“When I was a kid, I was never very good at sport or any kind of fitness, I was always the last to be picked for the football team, I didn’t really enjoy PE that much, I got shoved to the back a lot and got less attention. Therefore, I didn’t really have a very good relationship with physical exercise back then. When I was about 12 years old, I got into skateboarding, I had quite an obsessive personality, so I did it a lot, quite religiously, also watching it on TV. I then saw something called Free Running, which I had never seen before – they were jumping over fences, doing somersaults on the pavement, I thought it wasn’t possible, the sort of stuff you only get in video games or movies.
I really wanted to be able to do it myself, and at that stage I had just started some personal responsibility with my own fitness, so I put more of a focus in being able to do it. I started to learn some gymnastics, I taught myself how to do cartwheels and handstands, I did some martial arts too and really rode that for a few years. I grew up with that into my late teenage life and the more and more I got into it, the more I learnt. I learned about the stunt register, which is a guild of stuntmen, it handles the insurance side and the credibility etc, so I started to pursue that. They have six skills you have to achieve, out of about twelve; things like rock climbing, horse riding and scuba diving. Once you achieve those skills and they trust you, they put you on the board and you get recognized for some big jobs. I started working more towards that and originally was just working on gymnastics and martial arts, I thought - it’s all you need to do, be like Jackie Chan! Several years later, I realised I had been wasting my time, so I picked up things like rock climbing and scuba diving to build up my portfolio, spent more time with people who were also trying to become a stuntman and really pursued that goal. One of the reasons why I liked the idea was because it brought real structure to my physical training, having a clear pattern for fighting and gymnastics gave me a real structure. In 2014, I became officially accredited and I started working on some movies – my first movie was Dracula, I also did the Star Wars movie. I had a bucket list of three things – work on Star Wars, work on a Marvel film and work with Jackie Chan and I achieved one of those within two months of being a stuntman. I was very pleased with that! I also worked on Game of Thrones, so it was a good start. My most memorable stunt was doing the splits between two trains in the new Paddington film, just like Jean Claude-Van Damme!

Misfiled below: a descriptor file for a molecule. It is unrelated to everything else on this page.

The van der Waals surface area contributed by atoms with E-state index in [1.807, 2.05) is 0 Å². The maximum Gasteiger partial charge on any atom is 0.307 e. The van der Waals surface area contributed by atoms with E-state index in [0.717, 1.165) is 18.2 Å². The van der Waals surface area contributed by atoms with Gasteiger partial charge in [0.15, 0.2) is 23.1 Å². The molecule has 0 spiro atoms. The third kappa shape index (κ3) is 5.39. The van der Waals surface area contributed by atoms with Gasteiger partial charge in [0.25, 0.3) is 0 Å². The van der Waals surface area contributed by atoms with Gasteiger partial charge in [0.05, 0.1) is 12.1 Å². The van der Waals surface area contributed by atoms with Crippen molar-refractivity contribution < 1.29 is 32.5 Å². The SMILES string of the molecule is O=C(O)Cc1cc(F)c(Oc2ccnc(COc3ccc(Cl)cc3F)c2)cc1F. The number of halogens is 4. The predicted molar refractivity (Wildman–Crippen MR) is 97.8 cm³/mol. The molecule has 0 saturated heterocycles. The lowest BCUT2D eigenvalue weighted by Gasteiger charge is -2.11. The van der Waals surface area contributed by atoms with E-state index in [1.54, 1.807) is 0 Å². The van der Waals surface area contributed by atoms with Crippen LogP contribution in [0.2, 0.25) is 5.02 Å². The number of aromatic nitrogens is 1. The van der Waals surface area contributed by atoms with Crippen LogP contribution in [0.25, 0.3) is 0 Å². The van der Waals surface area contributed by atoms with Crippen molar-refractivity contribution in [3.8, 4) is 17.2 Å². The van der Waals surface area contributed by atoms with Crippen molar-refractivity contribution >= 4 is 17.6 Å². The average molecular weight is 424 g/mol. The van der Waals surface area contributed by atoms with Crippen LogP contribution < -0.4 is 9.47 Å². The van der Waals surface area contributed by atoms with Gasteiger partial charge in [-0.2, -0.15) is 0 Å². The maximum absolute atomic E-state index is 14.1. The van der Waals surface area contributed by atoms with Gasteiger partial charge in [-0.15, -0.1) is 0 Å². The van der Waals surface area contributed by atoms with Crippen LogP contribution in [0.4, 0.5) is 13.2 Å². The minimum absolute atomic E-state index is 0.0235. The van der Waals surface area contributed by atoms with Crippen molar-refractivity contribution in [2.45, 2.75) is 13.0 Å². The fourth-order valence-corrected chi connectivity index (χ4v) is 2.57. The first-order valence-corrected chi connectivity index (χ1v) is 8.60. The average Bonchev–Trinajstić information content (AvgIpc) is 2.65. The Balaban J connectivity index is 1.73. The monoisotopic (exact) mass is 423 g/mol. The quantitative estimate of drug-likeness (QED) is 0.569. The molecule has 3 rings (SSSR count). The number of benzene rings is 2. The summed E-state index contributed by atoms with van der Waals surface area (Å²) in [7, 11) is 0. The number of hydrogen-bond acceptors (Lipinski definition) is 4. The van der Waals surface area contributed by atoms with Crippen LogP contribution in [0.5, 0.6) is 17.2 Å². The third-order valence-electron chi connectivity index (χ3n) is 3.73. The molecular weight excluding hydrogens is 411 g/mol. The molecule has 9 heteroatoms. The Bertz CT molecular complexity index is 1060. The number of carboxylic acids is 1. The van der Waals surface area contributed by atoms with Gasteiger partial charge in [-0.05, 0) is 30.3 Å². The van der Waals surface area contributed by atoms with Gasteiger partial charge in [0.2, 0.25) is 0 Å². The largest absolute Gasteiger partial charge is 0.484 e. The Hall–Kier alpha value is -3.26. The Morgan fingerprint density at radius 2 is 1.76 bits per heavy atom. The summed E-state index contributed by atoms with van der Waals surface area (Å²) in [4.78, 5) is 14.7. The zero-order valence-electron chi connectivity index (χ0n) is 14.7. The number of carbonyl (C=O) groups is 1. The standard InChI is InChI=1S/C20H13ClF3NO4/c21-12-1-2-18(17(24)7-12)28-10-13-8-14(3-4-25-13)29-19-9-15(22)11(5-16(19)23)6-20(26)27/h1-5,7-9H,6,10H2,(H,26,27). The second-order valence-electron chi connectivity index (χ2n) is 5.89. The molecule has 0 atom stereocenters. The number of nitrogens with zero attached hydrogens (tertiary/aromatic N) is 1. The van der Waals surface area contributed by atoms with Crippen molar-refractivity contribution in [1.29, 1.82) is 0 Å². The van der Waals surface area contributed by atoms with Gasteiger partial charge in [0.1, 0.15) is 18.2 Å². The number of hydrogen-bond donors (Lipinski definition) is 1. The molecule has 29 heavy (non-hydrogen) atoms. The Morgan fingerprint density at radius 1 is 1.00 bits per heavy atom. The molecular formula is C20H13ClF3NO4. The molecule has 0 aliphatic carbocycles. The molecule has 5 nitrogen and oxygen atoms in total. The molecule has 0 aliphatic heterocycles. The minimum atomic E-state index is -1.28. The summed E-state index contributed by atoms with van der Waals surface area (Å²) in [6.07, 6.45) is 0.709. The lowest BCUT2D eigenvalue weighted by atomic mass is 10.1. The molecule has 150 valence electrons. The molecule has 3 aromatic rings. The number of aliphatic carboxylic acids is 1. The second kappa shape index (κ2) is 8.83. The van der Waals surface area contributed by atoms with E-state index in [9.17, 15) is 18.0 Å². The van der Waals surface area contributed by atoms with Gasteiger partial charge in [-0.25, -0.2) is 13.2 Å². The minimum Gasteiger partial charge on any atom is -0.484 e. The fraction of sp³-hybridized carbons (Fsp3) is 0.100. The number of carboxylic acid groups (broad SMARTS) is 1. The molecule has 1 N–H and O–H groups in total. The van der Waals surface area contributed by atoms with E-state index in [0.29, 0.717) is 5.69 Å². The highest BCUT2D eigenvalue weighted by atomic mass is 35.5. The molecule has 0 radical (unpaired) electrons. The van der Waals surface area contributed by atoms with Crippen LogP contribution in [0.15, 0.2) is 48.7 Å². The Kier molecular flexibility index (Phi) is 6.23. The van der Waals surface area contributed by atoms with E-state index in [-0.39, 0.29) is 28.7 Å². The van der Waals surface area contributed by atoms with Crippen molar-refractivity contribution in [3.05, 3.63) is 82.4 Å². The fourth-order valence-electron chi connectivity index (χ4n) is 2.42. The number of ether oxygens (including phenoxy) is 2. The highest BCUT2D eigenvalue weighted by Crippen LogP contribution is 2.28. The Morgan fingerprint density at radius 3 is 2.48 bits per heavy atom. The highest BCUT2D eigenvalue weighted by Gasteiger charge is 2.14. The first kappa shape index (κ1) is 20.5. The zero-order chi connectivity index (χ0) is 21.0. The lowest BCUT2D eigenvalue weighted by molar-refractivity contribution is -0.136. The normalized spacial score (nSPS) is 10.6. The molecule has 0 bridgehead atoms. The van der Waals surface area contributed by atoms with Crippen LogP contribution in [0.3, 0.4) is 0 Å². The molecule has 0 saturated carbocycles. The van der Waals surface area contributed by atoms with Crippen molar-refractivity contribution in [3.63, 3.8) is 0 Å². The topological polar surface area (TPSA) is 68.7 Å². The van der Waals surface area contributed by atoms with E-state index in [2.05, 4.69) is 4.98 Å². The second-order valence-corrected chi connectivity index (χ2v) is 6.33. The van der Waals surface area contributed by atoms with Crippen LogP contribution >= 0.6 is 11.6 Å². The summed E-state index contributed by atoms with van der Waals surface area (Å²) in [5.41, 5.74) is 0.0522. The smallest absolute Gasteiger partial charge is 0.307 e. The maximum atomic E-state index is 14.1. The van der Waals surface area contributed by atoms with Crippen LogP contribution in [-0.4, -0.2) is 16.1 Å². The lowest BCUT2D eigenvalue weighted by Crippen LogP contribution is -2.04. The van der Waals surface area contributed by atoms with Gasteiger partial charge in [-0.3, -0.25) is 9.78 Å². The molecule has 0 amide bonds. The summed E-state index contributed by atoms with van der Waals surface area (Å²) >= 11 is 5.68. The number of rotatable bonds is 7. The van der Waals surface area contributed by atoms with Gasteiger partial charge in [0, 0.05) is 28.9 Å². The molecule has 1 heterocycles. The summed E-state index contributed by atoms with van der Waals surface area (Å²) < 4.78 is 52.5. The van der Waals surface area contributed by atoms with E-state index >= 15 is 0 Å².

But it was tough, hard to build your income and your sustainability, so I re-opened the business side of things. My biggest asset was my flexibility, so it seemed like the obvious direction to take – I got asked a lot, how I did the splits, how did I get so flexible and how I could help others get flexible too, so I’d give them tips and after a while, I decided to make it more of a business. I Pursued some business coaching and learned how to coach people face to face, so the business and the stunts grew themselves organically and now it’s like a tango between two different passions. I used the things that I learnt in being an elite athlete and a stuntman to pass on to others. Now that the stunts are going so well, I can run my business in a very relaxed way, I can coach people that I love coaching and do things I really enjoy, like helping people. At the same time, I can completely leave all of that, go into a different world by being a Zombie in a movie, which is completely different. I really enjoy it.”